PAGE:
Vandal derails Marin County's group's research on endangered fish

May 30, 2013 7:04:58 PM PDT
It was a brazen act of vandalism caught on camera. A Marin County wildlife group is now on the hunt for the person who derailed their research and may have killed endangered fish in the process. Even though they don't know who did it, they have a pretty good idea of why.

Lagunitas Creek is one of the few places you can still find wild Coho salmon. At least for now.

"We're down the last couple hundred fish returning. At one time, there were thousands of fish," said Todd Steiner, Director at SPAWN - The Salmon Protection and Watershed Network.

The government has labeled them critically endangered and given grants to conservation groups for projects like this one.

"They're funneled into this net, then into this pipe, and into our trap box over here," Steiner said.

He's the head of a group called SPAWN that's counting and weighing the young salmon swimming downstream, then releasing them to see how many come back three years later to lay eggs. Or they were, until a few days ago.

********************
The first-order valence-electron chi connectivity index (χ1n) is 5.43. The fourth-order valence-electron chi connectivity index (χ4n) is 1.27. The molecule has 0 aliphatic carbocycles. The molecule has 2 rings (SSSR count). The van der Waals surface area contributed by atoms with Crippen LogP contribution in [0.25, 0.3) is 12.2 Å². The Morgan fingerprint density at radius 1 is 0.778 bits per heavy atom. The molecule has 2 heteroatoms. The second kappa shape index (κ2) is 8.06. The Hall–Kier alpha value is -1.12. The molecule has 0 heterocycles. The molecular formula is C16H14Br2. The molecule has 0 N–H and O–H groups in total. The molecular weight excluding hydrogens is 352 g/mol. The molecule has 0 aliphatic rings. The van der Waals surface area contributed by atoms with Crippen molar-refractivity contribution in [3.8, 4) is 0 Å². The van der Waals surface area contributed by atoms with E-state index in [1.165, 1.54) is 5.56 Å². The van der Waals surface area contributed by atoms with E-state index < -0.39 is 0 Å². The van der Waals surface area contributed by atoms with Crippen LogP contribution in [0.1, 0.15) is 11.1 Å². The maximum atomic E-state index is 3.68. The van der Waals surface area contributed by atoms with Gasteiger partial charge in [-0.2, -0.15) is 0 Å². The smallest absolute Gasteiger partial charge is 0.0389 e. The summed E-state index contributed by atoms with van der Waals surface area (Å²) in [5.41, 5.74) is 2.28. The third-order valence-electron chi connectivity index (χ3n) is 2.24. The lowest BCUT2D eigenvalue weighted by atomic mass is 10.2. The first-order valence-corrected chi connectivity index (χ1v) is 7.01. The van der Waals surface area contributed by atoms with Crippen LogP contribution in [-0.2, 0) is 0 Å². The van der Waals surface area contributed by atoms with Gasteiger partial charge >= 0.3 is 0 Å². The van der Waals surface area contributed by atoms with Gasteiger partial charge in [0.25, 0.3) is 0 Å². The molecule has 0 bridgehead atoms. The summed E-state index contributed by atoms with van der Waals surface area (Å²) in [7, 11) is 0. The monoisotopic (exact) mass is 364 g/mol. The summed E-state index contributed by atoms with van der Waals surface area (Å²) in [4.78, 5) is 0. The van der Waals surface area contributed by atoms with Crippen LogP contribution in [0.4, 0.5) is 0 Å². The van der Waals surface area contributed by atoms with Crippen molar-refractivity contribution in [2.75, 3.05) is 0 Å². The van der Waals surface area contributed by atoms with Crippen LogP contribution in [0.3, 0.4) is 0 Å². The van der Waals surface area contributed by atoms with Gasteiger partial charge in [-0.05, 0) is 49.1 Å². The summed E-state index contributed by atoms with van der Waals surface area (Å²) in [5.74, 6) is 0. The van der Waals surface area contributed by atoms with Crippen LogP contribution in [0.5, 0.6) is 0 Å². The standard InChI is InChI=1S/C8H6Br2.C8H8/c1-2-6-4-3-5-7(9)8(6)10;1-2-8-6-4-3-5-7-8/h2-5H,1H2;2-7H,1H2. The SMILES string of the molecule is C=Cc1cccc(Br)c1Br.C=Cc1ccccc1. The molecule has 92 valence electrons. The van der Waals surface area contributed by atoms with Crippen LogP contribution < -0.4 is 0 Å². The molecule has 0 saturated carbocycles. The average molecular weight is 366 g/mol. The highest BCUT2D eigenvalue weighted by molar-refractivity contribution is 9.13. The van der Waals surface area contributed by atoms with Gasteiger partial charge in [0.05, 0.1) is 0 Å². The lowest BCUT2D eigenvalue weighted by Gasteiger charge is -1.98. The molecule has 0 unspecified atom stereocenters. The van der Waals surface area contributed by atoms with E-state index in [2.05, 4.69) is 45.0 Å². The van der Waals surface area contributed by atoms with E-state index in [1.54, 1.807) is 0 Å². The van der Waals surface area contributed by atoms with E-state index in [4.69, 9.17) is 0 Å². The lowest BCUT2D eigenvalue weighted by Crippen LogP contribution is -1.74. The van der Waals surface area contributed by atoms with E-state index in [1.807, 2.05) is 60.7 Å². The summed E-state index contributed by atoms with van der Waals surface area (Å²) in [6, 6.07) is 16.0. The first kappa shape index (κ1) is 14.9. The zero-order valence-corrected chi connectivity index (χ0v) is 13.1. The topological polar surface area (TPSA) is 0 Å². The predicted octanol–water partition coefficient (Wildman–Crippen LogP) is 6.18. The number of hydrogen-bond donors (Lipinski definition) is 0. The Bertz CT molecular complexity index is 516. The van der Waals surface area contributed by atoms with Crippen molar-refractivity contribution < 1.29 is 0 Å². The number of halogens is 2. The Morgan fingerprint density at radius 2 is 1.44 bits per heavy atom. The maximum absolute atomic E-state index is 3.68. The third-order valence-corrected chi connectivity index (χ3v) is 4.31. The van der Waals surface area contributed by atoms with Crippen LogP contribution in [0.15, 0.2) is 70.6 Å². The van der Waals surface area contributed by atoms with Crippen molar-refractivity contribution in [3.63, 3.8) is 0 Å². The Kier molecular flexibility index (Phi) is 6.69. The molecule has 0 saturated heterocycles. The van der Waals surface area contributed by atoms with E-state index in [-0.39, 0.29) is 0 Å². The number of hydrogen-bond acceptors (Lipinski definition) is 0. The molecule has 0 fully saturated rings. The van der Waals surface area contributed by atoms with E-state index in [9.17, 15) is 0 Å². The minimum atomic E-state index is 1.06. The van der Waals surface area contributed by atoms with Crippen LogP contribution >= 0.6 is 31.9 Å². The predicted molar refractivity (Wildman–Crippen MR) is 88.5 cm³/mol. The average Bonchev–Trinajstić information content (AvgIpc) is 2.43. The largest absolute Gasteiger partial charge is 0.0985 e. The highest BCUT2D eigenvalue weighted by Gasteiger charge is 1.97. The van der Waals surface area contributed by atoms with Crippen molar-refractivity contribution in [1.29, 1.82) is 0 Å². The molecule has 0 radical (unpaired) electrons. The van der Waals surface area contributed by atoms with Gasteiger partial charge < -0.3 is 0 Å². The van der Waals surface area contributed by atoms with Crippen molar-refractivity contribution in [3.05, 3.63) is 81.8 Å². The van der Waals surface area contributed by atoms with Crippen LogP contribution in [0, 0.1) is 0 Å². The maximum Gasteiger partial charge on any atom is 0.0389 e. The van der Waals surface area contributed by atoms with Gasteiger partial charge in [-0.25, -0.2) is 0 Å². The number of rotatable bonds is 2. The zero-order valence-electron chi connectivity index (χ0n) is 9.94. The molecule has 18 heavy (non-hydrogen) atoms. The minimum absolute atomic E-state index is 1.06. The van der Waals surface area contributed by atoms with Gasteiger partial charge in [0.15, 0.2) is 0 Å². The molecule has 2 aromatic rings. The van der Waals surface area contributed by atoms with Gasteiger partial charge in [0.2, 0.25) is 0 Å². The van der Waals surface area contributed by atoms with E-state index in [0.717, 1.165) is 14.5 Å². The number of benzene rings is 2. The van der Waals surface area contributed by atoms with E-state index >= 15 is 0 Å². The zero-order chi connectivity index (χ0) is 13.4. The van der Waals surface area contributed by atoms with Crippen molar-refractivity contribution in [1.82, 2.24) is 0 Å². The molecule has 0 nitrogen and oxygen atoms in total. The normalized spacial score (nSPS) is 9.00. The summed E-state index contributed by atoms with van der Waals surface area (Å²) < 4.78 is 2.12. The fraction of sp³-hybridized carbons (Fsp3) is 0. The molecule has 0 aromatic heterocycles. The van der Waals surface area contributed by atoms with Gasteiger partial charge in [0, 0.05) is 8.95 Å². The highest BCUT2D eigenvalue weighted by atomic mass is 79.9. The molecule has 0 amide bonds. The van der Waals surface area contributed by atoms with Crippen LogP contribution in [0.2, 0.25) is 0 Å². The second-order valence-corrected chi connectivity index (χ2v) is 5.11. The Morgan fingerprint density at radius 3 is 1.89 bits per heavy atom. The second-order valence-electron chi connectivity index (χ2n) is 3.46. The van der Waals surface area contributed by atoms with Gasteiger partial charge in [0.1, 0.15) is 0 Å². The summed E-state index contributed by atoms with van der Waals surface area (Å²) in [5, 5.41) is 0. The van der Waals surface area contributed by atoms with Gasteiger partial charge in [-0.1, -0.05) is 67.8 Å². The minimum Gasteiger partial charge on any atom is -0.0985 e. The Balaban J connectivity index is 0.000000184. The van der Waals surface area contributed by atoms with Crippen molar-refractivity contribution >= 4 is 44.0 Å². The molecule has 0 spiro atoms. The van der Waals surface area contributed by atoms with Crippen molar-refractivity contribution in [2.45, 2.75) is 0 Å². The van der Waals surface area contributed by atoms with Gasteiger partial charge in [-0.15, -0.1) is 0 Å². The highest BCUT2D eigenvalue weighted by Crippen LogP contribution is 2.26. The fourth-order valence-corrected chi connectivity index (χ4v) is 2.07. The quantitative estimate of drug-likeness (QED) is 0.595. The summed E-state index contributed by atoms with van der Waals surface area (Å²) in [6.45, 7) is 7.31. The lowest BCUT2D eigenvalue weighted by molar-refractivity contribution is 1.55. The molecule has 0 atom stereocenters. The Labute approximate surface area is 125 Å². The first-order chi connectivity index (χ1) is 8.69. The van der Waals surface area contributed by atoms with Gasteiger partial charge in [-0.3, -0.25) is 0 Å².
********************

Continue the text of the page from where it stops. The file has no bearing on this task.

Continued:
"Someone basically came in, they smashed our net box over here into a million pieces, they pulled all the piping out of the way, they bent all the rebars, and they literally stole the net," Steiner said.

Over a thousand dollars in damage. And the whole thing was caught on camera. The only problem -- you can't see the vandal's face.

SPAWN is offering a $500 reward to whomever can point the finger at the culprit.

"This is someone who had a major axe to grind," Steiner said.

So who would want to ruin a project like this? Well, the answer could be a lot of people. You see, although SPAWN's mission may be a noble one, they've become hated by some of the landowners who want to build houses along this creek.

"This is one of several fliers that have been posted around the valley anonymously," Steiner said.

Steiner says he's been the target of threats and hate mail since his group started lobbying for restrictions on building near the creek.

"If we continue to develop right up to the edge of the stream, as we've done in the past, and continue to make these mistakes, there's no questions these fish are gonna go extinct," he said.

The research is back up and running with a major gap in the data.

"It really breaks up our sampling period, and it jeopardizes the results of the entire season," said SPAWN Conservation Science Director Alex Hearn.

But the vandal could pay for that. If endangered salmon were killed, that's a federal offense and could mean jail time.


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